As parents and educators, we should not be surprised by the recent article from the Washington Post excerpted below. We’ve seen the damaging effects that testing has had on our children, from lower self-esteem to increased anxiety. The Post reported the following figures collected from 8,000 parents in a NY state poll:
According to the Post article:
* Nearly 80% reported that test prep prevented their child from engaging in meaningful school activities.
* 87% reported that the current amount of time devoted to standardized testing is not a good use of their child’s school time.
* 95% were opposed to increasing the number and length of tests
* 91% were opposed to standardized tests for K-2
* 65% reported that too much time is devoted to test prep
In addition to responses to questions, nearly 4,000 of the respondents left comments and short anecdotes.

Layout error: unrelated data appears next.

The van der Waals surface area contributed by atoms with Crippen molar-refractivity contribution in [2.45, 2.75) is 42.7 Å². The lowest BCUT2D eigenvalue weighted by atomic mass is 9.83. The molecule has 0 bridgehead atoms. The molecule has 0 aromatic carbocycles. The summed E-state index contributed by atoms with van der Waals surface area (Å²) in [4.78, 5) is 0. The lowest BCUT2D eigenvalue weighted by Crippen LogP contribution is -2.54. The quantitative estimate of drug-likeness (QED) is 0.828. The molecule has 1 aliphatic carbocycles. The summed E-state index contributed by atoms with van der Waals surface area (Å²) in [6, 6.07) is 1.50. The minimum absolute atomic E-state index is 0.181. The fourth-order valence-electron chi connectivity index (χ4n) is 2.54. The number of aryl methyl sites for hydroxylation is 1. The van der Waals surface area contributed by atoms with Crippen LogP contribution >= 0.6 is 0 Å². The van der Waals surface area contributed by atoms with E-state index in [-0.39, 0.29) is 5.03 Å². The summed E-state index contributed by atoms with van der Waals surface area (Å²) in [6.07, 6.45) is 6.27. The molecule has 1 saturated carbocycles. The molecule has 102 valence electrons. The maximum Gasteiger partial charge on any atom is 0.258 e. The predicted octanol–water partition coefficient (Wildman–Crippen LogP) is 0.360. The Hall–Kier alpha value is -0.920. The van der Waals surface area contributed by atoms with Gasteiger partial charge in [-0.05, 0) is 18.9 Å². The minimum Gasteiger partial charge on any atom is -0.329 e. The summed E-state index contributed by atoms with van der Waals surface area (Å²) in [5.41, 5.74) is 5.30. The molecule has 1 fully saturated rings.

Parents reported that their children displayed physical symptoms caused by test anxiety, including tics, asthma attacks, digestive problems and vomiting. Parents also wrote anecdotes that reported:
* Sleep disruption, crying
* Refusal to go to school
* Feelings of failure, increasing as the tests progressed
* Complaints of boredom and restlessness from students who finished early and were required to sit still for the full 90 minutes of each test.
Teachers echoed many of the same concerns.
* 65% of over 6000 responding teachers said that their students did not have enough time for independent reading, project-based learning and critical thinking
* 89% of teachers reported that their students became more anxious in the month prior to testing and during testing itself
* 88% said that test prep had impacted the time spent on non-tested subjects such as science and art
* Fewer than 3% believed that their students’ learning had increased because of testing.
When is enough, enough?
The new mandated testing schedule has many proponents, but isn’t it time we asked ourselves whether the increased testing is doing more harm than good? See the full Washington Post article here.